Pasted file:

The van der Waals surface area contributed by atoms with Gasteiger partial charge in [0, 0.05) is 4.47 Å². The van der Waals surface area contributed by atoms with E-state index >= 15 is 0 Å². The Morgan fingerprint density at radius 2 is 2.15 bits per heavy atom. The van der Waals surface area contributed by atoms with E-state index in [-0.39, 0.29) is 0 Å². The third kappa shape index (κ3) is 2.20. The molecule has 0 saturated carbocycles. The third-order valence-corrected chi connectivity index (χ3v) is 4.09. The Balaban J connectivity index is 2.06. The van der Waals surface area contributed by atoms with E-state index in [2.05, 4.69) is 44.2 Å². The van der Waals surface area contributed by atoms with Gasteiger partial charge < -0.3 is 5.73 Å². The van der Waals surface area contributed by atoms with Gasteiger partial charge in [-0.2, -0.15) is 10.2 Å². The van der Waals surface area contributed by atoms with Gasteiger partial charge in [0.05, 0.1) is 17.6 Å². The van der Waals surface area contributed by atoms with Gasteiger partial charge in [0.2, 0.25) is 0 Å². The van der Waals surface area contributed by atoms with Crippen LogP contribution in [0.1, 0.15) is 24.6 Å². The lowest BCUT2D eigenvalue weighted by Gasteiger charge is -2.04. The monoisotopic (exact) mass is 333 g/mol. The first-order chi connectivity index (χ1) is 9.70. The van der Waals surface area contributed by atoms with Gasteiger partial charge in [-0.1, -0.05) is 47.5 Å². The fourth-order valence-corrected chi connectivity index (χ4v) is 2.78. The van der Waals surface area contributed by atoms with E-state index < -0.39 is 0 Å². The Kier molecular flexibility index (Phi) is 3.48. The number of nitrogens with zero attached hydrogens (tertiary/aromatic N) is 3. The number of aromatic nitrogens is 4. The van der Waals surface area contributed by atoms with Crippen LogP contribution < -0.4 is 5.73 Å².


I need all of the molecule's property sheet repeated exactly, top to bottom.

The van der Waals surface area contributed by atoms with Gasteiger partial charge in [0, 0.05) is 4.47 Å². The van der Waals surface area contributed by atoms with E-state index >= 15 is 0 Å². The Morgan fingerprint density at radius 2 is 2.15 bits per heavy atom. The van der Waals surface area contributed by atoms with E-state index in [-0.39, 0.29) is 0 Å². The third kappa shape index (κ3) is 2.20. The molecule has 0 saturated carbocycles. The third-order valence-corrected chi connectivity index (χ3v) is 4.09. The Balaban J connectivity index is 2.06. The van der Waals surface area contributed by atoms with E-state index in [2.05, 4.69) is 44.2 Å². The van der Waals surface area contributed by atoms with Gasteiger partial charge < -0.3 is 5.73 Å². The van der Waals surface area contributed by atoms with Gasteiger partial charge in [-0.2, -0.15) is 10.2 Å². The van der Waals surface area contributed by atoms with Gasteiger partial charge in [0.05, 0.1) is 17.6 Å². The van der Waals surface area contributed by atoms with Gasteiger partial charge in [0.2, 0.25) is 0 Å². The van der Waals surface area contributed by atoms with Crippen LogP contribution in [0.1, 0.15) is 24.6 Å². The lowest BCUT2D eigenvalue weighted by Gasteiger charge is -2.04. The monoisotopic (exact) mass is 333 g/mol. The first-order chi connectivity index (χ1) is 9.70. The van der Waals surface area contributed by atoms with Gasteiger partial charge in [-0.1, -0.05) is 47.5 Å². The fourth-order valence-corrected chi connectivity index (χ4v) is 2.78. The van der Waals surface area contributed by atoms with E-state index < -0.39 is 0 Å². The Kier molecular flexibility index (Phi) is 3.48. The number of nitrogens with zero attached hydrogens (tertiary/aromatic N) is 3. The number of aromatic nitrogens is 4. The van der Waals surface area contributed by atoms with Crippen LogP contribution < -0.4 is 5.73 Å².